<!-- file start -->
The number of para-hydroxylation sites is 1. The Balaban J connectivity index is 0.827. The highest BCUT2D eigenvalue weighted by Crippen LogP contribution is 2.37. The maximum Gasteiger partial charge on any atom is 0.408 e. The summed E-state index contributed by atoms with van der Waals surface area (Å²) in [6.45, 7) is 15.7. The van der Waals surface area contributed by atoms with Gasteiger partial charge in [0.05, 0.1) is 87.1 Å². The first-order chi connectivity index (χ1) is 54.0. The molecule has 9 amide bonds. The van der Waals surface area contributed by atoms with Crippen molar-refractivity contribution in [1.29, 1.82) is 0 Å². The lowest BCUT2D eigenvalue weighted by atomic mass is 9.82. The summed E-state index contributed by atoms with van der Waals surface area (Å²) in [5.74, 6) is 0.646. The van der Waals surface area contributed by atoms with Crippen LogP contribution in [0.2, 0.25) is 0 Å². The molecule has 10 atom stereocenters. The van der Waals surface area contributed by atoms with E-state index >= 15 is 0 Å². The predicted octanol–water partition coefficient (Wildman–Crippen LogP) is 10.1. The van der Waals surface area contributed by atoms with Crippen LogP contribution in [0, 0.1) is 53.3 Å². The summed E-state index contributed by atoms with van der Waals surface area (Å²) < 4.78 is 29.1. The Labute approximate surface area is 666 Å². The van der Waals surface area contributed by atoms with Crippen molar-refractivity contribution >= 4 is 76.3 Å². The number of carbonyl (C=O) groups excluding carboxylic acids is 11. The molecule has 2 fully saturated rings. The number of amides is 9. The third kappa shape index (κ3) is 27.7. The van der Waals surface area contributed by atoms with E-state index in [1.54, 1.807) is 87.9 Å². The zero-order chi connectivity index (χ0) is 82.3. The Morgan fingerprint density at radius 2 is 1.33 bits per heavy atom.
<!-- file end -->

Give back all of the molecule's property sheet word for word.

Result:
The number of para-hydroxylation sites is 1. The Balaban J connectivity index is 0.827. The highest BCUT2D eigenvalue weighted by Crippen LogP contribution is 2.37. The maximum Gasteiger partial charge on any atom is 0.408 e. The summed E-state index contributed by atoms with van der Waals surface area (Å²) in [6.45, 7) is 15.7. The van der Waals surface area contributed by atoms with Gasteiger partial charge in [0.05, 0.1) is 87.1 Å². The first-order chi connectivity index (χ1) is 54.0. The molecule has 9 amide bonds. The van der Waals surface area contributed by atoms with Crippen molar-refractivity contribution in [1.29, 1.82) is 0 Å². The lowest BCUT2D eigenvalue weighted by atomic mass is 9.82. The summed E-state index contributed by atoms with van der Waals surface area (Å²) in [5.74, 6) is 0.646. The van der Waals surface area contributed by atoms with Crippen LogP contribution in [0.2, 0.25) is 0 Å². The molecule has 10 atom stereocenters. The van der Waals surface area contributed by atoms with E-state index >= 15 is 0 Å². The predicted octanol–water partition coefficient (Wildman–Crippen LogP) is 10.1. The van der Waals surface area contributed by atoms with Crippen LogP contribution in [0, 0.1) is 53.3 Å². The summed E-state index contributed by atoms with van der Waals surface area (Å²) < 4.78 is 29.1. The Labute approximate surface area is 666 Å². The van der Waals surface area contributed by atoms with Crippen molar-refractivity contribution >= 4 is 76.3 Å². The number of carbonyl (C=O) groups excluding carboxylic acids is 11. The molecule has 2 fully saturated rings. The number of amides is 9. The third kappa shape index (κ3) is 27.7. The van der Waals surface area contributed by atoms with E-state index in [1.54, 1.807) is 87.9 Å². The zero-order chi connectivity index (χ0) is 82.3. The Morgan fingerprint density at radius 2 is 1.33 bits per heavy atom.